Discussion from McGrain and Currens (1978)
County is at the southwestern tip of the Eastern Kentucky Coal Field.
It is a well-dissected upland with a hilly to mountainous terrain. Cliff-lined
gorges and ridges are present throughout much of the area. Resistant
rock formations have produced such scenic features as chimney rocks,
natural arches, precipitous cliffs, and waterfalls. Only an occasional
flat-topped ridge or a valley flat interrupt the general rugged appearance
of the topography.
The Cumberland River, which marks the northeastern county boundary,
and South Fork of the Cumberland River, which crosses the western part
of the county, have carved valleys 400 to 500 feet below the adjacent
uplands. Flowing through a narrow cliff-lined gorge over shoals, rapids,
and falls, the Cumberland River drops more than 140 feet from the point
where it enters the county on the east to Lake Cumberland. Cumberland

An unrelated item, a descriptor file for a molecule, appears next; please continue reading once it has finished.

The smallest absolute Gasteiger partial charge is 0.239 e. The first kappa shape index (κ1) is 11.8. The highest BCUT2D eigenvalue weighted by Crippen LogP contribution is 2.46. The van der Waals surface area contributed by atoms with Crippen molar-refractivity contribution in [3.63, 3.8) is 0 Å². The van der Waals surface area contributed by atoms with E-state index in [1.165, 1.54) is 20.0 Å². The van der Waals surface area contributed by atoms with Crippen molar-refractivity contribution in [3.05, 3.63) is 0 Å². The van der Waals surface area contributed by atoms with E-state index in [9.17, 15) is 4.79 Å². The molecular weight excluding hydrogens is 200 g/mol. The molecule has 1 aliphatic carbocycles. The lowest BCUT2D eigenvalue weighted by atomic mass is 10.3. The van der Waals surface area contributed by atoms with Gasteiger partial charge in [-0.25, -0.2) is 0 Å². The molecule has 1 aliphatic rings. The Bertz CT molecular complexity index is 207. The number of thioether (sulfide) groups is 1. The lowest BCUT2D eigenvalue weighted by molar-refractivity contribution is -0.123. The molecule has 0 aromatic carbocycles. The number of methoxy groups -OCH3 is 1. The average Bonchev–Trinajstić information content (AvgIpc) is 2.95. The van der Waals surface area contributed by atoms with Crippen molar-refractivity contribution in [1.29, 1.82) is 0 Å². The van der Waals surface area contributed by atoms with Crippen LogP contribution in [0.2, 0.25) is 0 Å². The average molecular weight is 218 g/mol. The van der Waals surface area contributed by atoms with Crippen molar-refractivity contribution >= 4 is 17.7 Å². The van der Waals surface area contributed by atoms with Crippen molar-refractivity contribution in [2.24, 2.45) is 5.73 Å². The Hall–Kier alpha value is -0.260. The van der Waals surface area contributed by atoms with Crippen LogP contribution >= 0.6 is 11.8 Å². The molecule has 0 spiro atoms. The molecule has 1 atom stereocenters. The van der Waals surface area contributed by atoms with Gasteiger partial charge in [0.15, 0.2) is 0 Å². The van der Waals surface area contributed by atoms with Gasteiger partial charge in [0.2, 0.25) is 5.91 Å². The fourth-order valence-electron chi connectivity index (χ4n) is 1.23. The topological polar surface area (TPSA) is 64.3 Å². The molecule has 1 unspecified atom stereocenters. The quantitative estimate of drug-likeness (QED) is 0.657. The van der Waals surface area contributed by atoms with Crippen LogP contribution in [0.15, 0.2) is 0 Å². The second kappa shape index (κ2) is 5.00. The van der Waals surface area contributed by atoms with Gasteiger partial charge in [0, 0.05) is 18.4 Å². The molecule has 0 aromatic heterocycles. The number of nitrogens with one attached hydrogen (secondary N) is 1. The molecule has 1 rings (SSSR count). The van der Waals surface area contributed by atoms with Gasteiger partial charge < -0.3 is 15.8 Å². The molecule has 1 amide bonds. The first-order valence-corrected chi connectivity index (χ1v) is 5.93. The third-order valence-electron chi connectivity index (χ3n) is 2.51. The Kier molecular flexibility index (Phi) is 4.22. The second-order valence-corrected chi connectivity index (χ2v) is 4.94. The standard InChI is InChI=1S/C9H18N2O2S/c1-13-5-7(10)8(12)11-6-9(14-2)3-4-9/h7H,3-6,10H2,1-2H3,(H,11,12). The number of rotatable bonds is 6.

Falls is the most spectacular drop along this part of the river, and,
because of the volume of water flowing over it, it is the most spectacular
waterfall in Kentucky. The lowest elevation in the county is 723 feet,
the normal pool level of Lake Cumberland.
The elevation of Whitley City, the county seat, is 1,360 feet. Other elevations are Bell Farm, 980 feet; Beulah Heights, 1,300 feet; Flat Rock, 1,300 feet; Greenwood, 1,218 feet; Hollyhill, 1,178 feet; Parkers Lake, 1,260 feet; Pine Knot, 1,420 feet; Silerville, 1,426 feet; and Stearns, 1,351 feet.
The 7.5-minute topographic quadrangle maps that cover McCreary County
are shown, by name and by index code (Kentucky Natural Resources and
Environmental Protection Cabinet) on the index
Previous--Next--Back to "Groundwater Resources in Kentucky"